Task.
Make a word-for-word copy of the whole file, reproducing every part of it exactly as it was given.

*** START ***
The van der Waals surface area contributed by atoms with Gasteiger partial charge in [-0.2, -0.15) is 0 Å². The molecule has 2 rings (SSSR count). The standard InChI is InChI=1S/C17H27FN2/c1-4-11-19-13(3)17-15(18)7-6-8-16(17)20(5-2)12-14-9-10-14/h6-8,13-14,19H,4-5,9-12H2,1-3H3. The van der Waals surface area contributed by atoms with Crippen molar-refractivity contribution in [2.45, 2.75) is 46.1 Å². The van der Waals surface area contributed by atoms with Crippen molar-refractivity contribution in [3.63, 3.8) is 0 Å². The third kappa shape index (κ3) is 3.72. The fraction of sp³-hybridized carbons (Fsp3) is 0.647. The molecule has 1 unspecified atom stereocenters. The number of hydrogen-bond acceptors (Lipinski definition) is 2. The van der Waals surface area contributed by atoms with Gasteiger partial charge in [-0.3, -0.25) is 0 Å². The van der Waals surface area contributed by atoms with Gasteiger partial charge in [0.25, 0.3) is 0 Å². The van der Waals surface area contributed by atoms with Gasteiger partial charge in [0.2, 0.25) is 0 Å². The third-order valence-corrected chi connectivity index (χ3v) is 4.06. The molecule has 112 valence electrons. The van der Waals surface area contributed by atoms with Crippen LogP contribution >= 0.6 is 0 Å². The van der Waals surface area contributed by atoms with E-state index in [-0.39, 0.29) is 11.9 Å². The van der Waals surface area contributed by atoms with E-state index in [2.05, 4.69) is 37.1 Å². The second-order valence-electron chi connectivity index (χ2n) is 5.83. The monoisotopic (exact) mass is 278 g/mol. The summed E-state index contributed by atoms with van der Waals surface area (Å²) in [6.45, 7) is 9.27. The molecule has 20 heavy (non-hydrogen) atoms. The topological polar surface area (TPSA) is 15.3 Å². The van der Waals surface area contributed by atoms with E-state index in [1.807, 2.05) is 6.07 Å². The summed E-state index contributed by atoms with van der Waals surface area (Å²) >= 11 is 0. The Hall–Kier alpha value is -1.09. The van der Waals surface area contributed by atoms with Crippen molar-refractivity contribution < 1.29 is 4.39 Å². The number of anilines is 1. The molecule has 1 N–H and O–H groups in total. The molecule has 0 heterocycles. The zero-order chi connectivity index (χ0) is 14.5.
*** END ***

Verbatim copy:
The van der Waals surface area contributed by atoms with Gasteiger partial charge in [-0.2, -0.15) is 0 Å². The molecule has 2 rings (SSSR count). The standard InChI is InChI=1S/C17H27FN2/c1-4-11-19-13(3)17-15(18)7-6-8-16(17)20(5-2)12-14-9-10-14/h6-8,13-14,19H,4-5,9-12H2,1-3H3. The van der Waals surface area contributed by atoms with Crippen molar-refractivity contribution in [2.45, 2.75) is 46.1 Å². The van der Waals surface area contributed by atoms with Crippen molar-refractivity contribution in [3.63, 3.8) is 0 Å². The third kappa shape index (κ3) is 3.72. The fraction of sp³-hybridized carbons (Fsp3) is 0.647. The molecule has 1 unspecified atom stereocenters. The number of hydrogen-bond acceptors (Lipinski definition) is 2. The van der Waals surface area contributed by atoms with Gasteiger partial charge in [-0.3, -0.25) is 0 Å². The van der Waals surface area contributed by atoms with Gasteiger partial charge in [0.25, 0.3) is 0 Å². The van der Waals surface area contributed by atoms with Gasteiger partial charge in [0.2, 0.25) is 0 Å². The third-order valence-corrected chi connectivity index (χ3v) is 4.06. The molecule has 112 valence electrons. The van der Waals surface area contributed by atoms with Crippen LogP contribution >= 0.6 is 0 Å². The van der Waals surface area contributed by atoms with E-state index in [-0.39, 0.29) is 11.9 Å². The van der Waals surface area contributed by atoms with E-state index in [2.05, 4.69) is 37.1 Å². The second-order valence-electron chi connectivity index (χ2n) is 5.83. The monoisotopic (exact) mass is 278 g/mol. The summed E-state index contributed by atoms with van der Waals surface area (Å²) in [6.45, 7) is 9.27. The molecule has 20 heavy (non-hydrogen) atoms. The topological polar surface area (TPSA) is 15.3 Å². The van der Waals surface area contributed by atoms with E-state index in [1.807, 2.05) is 6.07 Å². The summed E-state index contributed by atoms with van der Waals surface area (Å²) >= 11 is 0. The Hall–Kier alpha value is -1.09. The van der Waals surface area contributed by atoms with Crippen molar-refractivity contribution < 1.29 is 4.39 Å². The number of anilines is 1. The molecule has 1 N–H and O–H groups in total. The molecule has 0 heterocycles. The zero-order chi connectivity index (χ0) is 14.5.